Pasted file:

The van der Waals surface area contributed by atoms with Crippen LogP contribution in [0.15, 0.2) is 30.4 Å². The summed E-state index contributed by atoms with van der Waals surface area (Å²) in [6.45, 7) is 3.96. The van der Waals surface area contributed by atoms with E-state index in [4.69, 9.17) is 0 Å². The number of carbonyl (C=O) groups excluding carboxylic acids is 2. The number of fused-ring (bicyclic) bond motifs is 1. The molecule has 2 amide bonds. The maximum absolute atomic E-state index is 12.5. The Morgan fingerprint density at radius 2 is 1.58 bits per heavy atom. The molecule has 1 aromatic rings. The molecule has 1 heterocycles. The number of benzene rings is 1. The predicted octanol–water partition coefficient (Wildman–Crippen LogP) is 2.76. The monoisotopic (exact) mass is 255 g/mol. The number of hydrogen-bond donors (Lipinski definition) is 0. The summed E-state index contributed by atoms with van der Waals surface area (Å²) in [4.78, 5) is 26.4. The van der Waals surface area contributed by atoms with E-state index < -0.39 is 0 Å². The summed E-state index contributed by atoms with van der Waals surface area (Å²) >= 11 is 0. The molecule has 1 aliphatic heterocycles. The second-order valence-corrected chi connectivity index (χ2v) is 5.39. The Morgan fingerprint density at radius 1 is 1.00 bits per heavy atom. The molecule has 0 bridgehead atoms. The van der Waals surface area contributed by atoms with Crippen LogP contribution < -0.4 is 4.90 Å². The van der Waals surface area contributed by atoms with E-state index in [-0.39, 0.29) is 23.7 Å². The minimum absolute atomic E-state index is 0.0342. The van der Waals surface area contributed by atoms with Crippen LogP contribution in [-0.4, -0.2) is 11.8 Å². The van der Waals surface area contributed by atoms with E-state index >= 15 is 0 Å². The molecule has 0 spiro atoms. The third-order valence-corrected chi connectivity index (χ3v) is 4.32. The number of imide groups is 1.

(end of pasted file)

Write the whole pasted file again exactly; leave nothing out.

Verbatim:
The van der Waals surface area contributed by atoms with Crippen LogP contribution in [0.15, 0.2) is 30.4 Å². The summed E-state index contributed by atoms with van der Waals surface area (Å²) in [6.45, 7) is 3.96. The van der Waals surface area contributed by atoms with E-state index in [4.69, 9.17) is 0 Å². The number of carbonyl (C=O) groups excluding carboxylic acids is 2. The number of fused-ring (bicyclic) bond motifs is 1. The molecule has 2 amide bonds. The maximum absolute atomic E-state index is 12.5. The Morgan fingerprint density at radius 2 is 1.58 bits per heavy atom. The molecule has 1 aromatic rings. The molecule has 1 heterocycles. The number of benzene rings is 1. The predicted octanol–water partition coefficient (Wildman–Crippen LogP) is 2.76. The monoisotopic (exact) mass is 255 g/mol. The number of hydrogen-bond donors (Lipinski definition) is 0. The summed E-state index contributed by atoms with van der Waals surface area (Å²) in [4.78, 5) is 26.4. The van der Waals surface area contributed by atoms with E-state index < -0.39 is 0 Å². The summed E-state index contributed by atoms with van der Waals surface area (Å²) >= 11 is 0. The molecule has 1 aliphatic heterocycles. The second-order valence-corrected chi connectivity index (χ2v) is 5.39. The Morgan fingerprint density at radius 1 is 1.00 bits per heavy atom. The molecule has 0 bridgehead atoms. The van der Waals surface area contributed by atoms with Crippen LogP contribution < -0.4 is 4.90 Å². The van der Waals surface area contributed by atoms with E-state index in [-0.39, 0.29) is 23.7 Å². The minimum absolute atomic E-state index is 0.0342. The van der Waals surface area contributed by atoms with Crippen LogP contribution in [-0.4, -0.2) is 11.8 Å². The van der Waals surface area contributed by atoms with E-state index >= 15 is 0 Å². The molecule has 0 spiro atoms. The third-order valence-corrected chi connectivity index (χ3v) is 4.32. The number of imide groups is 1.